Magazine article Computers in Libraries

OPEN SOURCE TOOLS: Sharpen Your Websites with Drupal

Magazine article Computers in Libraries

OPEN SOURCE TOOLS: Sharpen Your Websites with Drupal

Article excerpt


Billy Mathews (web developer) and Elizabeth Zoby (librarian and research specialist) are part of a library and information center (IC) that supports a federal government agency by providing resources and research assistance to staffers at the facilities and in the field.

The IC delivers three levels of service:

* Library, which includes an expansive corrections-focused collection of more than 18,000 items online and in our library in Aurora, Colo.

* Information, which offers specialists who answer thousands of questions from the field every year

* Web, which supplies an integrated suite of online services providing instant access to the resources of the agency we support

It was our web services function that led us to the development of micro-sites, which are single-topic websites that we built using Drupal.

Micro-Site Development With Drupal

Four years ago, our library was tasked with disseminating a new 720-page publication written by 20 authors who were experts in the field, each contributing his or her own chapter. In the past, this document would have been converted to a PDF and added to the website as a download. It was decided that this document could easily fill a website using the 20 chapters as its navigation structure. We added a side navigation menu that allowed the reader to jump off to any major section of each chapter. We used a special paste from Word function in Drupal that allowed us to import to the website, preserving elements such as endnotes (and their links), paragraph breaks, bullets, tables, external links, and bolded text. Plus, the tool stripped out all the extra styling that Word often includes, leaving that to the theme of the website, which saved an enormous amount of time. By creating a micro-site from this document, the information was navigable, searchable, printable, and responsive to any screen size.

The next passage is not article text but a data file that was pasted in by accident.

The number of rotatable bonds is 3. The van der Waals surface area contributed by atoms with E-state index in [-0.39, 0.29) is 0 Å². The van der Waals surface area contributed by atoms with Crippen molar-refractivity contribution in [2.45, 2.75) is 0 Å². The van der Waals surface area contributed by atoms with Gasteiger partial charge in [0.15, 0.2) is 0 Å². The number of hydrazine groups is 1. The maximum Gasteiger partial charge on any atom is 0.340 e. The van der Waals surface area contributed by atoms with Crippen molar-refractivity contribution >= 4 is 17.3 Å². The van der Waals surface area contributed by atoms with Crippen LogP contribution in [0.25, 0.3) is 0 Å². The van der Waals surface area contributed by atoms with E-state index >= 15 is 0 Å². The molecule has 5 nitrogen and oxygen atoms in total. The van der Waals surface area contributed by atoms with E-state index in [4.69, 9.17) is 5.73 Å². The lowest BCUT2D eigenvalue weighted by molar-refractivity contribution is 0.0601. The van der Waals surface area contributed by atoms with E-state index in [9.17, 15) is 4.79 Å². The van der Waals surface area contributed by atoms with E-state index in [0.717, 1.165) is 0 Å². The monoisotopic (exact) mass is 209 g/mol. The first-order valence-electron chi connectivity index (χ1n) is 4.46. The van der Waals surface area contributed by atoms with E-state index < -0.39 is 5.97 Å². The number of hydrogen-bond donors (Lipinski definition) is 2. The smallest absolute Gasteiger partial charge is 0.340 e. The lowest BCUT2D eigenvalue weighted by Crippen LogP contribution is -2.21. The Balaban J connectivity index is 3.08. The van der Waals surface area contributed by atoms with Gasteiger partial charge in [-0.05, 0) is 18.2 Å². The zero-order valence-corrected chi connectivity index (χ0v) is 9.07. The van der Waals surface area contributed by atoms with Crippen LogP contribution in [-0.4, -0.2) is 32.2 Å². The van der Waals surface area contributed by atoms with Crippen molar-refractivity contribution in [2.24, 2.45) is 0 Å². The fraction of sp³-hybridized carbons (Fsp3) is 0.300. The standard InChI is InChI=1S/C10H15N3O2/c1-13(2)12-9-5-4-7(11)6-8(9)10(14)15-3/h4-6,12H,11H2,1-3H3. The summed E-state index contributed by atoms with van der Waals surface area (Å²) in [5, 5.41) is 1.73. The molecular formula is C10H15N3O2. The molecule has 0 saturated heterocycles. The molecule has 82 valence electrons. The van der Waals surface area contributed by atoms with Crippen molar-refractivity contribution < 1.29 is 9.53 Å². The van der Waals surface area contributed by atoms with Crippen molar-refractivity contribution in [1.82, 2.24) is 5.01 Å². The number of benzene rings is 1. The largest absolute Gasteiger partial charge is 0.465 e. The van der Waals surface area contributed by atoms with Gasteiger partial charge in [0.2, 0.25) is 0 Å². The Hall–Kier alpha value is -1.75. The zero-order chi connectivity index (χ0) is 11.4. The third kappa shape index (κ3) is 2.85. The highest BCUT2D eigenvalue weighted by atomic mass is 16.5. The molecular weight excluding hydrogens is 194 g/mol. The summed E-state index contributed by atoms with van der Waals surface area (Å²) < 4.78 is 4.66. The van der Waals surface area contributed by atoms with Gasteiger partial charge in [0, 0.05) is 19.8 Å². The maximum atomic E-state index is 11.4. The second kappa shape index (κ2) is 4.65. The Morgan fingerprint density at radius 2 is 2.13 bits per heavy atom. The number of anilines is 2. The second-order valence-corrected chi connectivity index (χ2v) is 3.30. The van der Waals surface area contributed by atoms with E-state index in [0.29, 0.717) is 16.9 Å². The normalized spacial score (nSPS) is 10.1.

We currently have 23 micro-sites, each serving a specialized capability or highlighting an important agency initiative. Some, such as the first one, replace PDFs; however, others are used for a specific function. We built one site to house a 25-week course that's only available to facilitators who have been trained to deliver the curriculum. The site is password-protected and has a built-in private forum for facilitators to communicate with each other, a mass-communication module for the authors and trainers to contact the facilitators, a suggestion form for improving the curriculum, a configured aggregator that displays news from the field on the homepage, and a calendar of upcoming training sessions. There are 3,500-plus members of this website. This gets very close to a virtual community of practice, all from a well-configured Drupal micro-site.

We created another micro-site solely for file sharing, similar to Dropbox. Each role on that site has its own private folder for uploading and downloading files, complete with drag-and-drop functionality. You can assign any number of users to a role.

Challenges and Opportunities

One of the challenges with this project was coming up with a domain for the website. We could have simply used a sub-domain (such as, but we anticipated that the micro-sites would be a hit. That would mean more requests for these types of sites. Creating a new subdomain and instance of Drupal and Apache2 for each new micro-site seemed cumbersome, especially when it came time to upgrade Drupal and the modules. After doing some research, we discovered the Drupal multi-sites technique: You create a single Drupal instance, and by using Linux symlinks, you make new websites under one domain. Using a separate database, symlink, and folder for each site, you create a new site instance by giving it this: /some-identifier. The URLs can then look like this: newsite. …

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